According to a new report, the UK signage sector is in rude health, with most firms optimistic about the future despite economic uncertainty.
Sign sector body ISA-UK has published a report based on a survey of 112 sign industry decision-makers, which states that 58% of respondents have reported an increase in turnover for the past year and a further 24% have remained consistent, while 46% have seen profits increase over the past year, with 31% remaining static.
The industry report is intended to become an annual reading of the sign and graphics sector, according to ISA-UK director David Catanach. He described the results of the survey as “extremely interesting and positive”, with 51% of respondents believing the industry is “thriving”.
“It’s great news that most survey respondents are positive about the state of the sign industry and their own businesses,” said Catanach. “As an organisation, our role is to support our members and help them thrive and grow so we will be using the research findings to inform our activity over the next 12 months.
“Our aim is for the ISA-UK Sign Industry Survey to become an annual project so that we can track viewpoints and provide an accurate picture to our members and the wider business world.”
Indications from individual companies are broadly consistent with the optimism reflected in the report, though signmakers’ and print companies’ views were still coloured by the uncertainty and potential economic turbulence that could be brought on by Brexit.
Cardiff-based 3 Sixty began 2019 in good stead, following the October install of two Dursts. It has now relocated to new premises to accommodate the additions and is focused on consolidating to improve its efficiency this year.
Managing director Richard Inkin said: “I think signage is a challenging market, no doubt, and there is a lack of consistency right now as everything is up in the air. Summer months tend to be quieter for us than spring and autumn but there is less demand than there has been for a long time.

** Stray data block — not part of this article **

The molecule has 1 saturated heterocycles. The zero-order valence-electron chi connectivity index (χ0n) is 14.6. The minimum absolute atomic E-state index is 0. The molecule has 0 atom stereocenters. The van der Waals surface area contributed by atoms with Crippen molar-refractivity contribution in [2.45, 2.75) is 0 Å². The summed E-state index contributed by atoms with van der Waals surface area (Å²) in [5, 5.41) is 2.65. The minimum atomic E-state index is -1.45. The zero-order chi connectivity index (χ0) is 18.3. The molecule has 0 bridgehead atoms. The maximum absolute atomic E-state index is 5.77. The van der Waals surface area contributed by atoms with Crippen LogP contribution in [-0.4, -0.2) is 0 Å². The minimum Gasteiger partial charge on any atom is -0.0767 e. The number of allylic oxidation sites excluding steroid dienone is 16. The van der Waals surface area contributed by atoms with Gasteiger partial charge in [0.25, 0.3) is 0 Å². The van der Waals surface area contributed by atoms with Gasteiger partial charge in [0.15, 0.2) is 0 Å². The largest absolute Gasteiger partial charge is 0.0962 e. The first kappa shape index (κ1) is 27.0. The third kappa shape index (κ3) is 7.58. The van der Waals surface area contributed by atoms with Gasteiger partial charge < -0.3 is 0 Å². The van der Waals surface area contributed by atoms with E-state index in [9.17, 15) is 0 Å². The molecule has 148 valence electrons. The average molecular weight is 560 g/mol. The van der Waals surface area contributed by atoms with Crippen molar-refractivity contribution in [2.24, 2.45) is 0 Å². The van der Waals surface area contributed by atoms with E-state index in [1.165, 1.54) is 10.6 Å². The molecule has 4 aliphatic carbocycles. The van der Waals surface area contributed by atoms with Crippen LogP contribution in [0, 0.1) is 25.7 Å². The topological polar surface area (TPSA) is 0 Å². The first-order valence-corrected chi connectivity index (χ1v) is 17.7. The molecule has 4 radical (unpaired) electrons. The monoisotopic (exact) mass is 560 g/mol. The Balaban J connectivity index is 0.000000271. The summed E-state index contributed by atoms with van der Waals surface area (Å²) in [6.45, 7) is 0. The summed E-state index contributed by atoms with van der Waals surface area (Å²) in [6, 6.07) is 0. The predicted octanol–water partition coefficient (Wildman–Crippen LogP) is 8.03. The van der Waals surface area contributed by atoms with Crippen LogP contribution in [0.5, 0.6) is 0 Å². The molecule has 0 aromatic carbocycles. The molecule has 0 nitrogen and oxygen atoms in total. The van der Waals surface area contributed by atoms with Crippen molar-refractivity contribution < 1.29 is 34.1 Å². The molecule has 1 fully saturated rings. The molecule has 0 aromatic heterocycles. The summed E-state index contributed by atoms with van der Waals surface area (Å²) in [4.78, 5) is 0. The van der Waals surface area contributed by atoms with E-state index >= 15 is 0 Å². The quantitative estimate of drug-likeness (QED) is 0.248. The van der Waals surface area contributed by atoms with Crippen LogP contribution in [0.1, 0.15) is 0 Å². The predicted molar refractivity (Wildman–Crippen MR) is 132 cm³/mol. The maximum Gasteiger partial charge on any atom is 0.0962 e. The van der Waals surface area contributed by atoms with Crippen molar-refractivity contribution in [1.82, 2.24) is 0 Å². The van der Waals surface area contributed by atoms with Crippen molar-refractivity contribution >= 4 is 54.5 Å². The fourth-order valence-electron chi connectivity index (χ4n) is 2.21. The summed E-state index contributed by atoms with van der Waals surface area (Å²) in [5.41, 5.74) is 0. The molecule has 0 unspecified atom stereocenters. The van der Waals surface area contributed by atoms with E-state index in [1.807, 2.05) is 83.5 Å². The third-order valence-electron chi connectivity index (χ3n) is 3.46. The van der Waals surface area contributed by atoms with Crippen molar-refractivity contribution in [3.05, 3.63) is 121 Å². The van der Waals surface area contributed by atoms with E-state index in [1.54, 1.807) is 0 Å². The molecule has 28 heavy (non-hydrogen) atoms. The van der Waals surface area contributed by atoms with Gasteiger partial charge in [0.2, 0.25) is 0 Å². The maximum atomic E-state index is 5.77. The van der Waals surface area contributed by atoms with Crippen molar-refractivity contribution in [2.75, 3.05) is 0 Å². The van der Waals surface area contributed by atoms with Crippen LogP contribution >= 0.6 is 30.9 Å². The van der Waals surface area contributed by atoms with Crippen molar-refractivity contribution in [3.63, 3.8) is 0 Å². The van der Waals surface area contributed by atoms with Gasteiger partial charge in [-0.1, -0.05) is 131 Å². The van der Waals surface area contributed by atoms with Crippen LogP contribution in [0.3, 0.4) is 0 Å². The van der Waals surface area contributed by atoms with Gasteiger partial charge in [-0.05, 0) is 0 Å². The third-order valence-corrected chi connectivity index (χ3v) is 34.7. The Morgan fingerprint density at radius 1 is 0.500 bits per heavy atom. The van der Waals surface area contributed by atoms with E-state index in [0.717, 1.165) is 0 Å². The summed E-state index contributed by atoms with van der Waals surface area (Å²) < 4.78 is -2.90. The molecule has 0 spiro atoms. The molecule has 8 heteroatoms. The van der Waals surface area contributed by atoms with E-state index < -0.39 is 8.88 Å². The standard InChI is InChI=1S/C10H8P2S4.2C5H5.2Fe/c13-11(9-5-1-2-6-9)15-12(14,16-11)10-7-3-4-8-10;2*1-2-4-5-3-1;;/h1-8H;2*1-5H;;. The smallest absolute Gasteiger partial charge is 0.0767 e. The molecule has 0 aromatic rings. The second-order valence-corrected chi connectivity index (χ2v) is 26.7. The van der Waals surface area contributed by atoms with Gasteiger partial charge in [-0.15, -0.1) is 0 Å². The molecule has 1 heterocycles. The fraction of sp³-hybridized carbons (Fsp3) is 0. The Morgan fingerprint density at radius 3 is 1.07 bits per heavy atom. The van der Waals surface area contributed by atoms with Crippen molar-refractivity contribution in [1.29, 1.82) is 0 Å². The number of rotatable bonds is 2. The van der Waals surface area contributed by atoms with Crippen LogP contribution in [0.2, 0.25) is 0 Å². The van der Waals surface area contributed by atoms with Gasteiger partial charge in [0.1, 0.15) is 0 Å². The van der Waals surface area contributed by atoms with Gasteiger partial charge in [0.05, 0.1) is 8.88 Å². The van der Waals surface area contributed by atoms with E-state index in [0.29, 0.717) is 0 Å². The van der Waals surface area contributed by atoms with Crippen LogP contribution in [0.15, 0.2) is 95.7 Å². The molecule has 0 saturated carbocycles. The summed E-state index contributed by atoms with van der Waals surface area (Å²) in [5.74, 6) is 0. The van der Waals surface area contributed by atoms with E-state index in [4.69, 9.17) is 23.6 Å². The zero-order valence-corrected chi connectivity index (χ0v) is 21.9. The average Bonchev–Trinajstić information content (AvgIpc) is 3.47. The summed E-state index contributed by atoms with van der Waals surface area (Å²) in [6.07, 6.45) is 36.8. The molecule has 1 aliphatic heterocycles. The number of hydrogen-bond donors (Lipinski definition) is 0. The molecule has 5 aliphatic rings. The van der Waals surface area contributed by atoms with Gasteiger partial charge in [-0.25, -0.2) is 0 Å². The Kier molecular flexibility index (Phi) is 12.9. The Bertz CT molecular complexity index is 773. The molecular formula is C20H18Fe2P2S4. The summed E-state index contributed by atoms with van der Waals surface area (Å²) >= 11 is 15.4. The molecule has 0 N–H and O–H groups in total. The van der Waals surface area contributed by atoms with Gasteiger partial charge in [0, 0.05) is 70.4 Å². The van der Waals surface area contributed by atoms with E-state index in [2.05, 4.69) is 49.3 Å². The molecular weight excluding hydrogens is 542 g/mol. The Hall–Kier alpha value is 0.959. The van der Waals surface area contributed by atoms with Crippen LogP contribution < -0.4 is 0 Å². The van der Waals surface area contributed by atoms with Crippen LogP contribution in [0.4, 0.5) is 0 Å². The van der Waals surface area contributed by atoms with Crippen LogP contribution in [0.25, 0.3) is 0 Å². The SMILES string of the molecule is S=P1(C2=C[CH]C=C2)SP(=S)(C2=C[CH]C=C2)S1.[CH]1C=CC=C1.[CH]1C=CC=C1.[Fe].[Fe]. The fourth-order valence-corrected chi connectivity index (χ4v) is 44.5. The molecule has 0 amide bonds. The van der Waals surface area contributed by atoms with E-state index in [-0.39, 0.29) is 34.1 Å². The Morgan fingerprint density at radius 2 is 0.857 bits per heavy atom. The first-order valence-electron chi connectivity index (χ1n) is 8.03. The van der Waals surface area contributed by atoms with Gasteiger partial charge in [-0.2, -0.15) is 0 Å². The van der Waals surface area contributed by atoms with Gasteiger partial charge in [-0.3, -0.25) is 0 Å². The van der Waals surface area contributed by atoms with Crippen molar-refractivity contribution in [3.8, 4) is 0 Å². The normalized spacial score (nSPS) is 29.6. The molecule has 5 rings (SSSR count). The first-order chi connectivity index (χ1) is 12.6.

“You have to ride out the peaks and troughs. Our turnover has stayed consistent, but our margins are under pressure. There are some things we do that are unique in the market and you have to hold onto those as it is where you are similar to your rivals that your margins are going to be challenged.
“It is a case of some people doing well, some people doing not so well, and plenty of people in the middle keeping it level.”
Macroart in St Neots has seen an influx of work boost its business since taking on a raft of new staff following the demise of a local competitor. It is set to take on three apprentices for the first time in early July.
“We are winning exciting new work, but April was a very soft month industry-wide,” said managing director Michael Green. “Like most of our competitors we are recovering from that difficult trading period where everyone took a hit – but I am cautiously optimistic.
“As a business, we are going through a process of maturation to become more professional and efficient. I am concerned about the impact of Brexit on people’s spend, especially in the automotive and retail sector, but we are still winning work for now.
“I do not think anybody is going to break records this year and the worst thing for any economy is uncertainty. That said, we do a lot of international exhibition work and UK signage is full-stop excellent at that. You can go anywhere in the world and, for instance, hear Brummie carpenters setting up exhibition stands – the government needs to make sure signage is part of the UK’s new economic powerhouse if we do leave the EU.”
In the franchise sector, Signs Express is keeping its head high with a slew of new openings across the first half of this year amid a sector it claimed is worth £500m.
Key to its messaging has also been the influx of female business leaders taking the reins, with the number of women opening Signs Express branches in the last 18 months increasing by 40%, including Val Duggan in Leicester & Loughborough, Mayura Joshi in Colchester & Chelmsford and Priya Lawry in Oxford.
Reflecting on her entry into the sector, Joshi said: “Signage was interesting to me because every business needs it – that’s what drew me. I spoke to existing Signs Express franchisees and they come from a diverse range of backgrounds that made me feel confident coming into the sector.”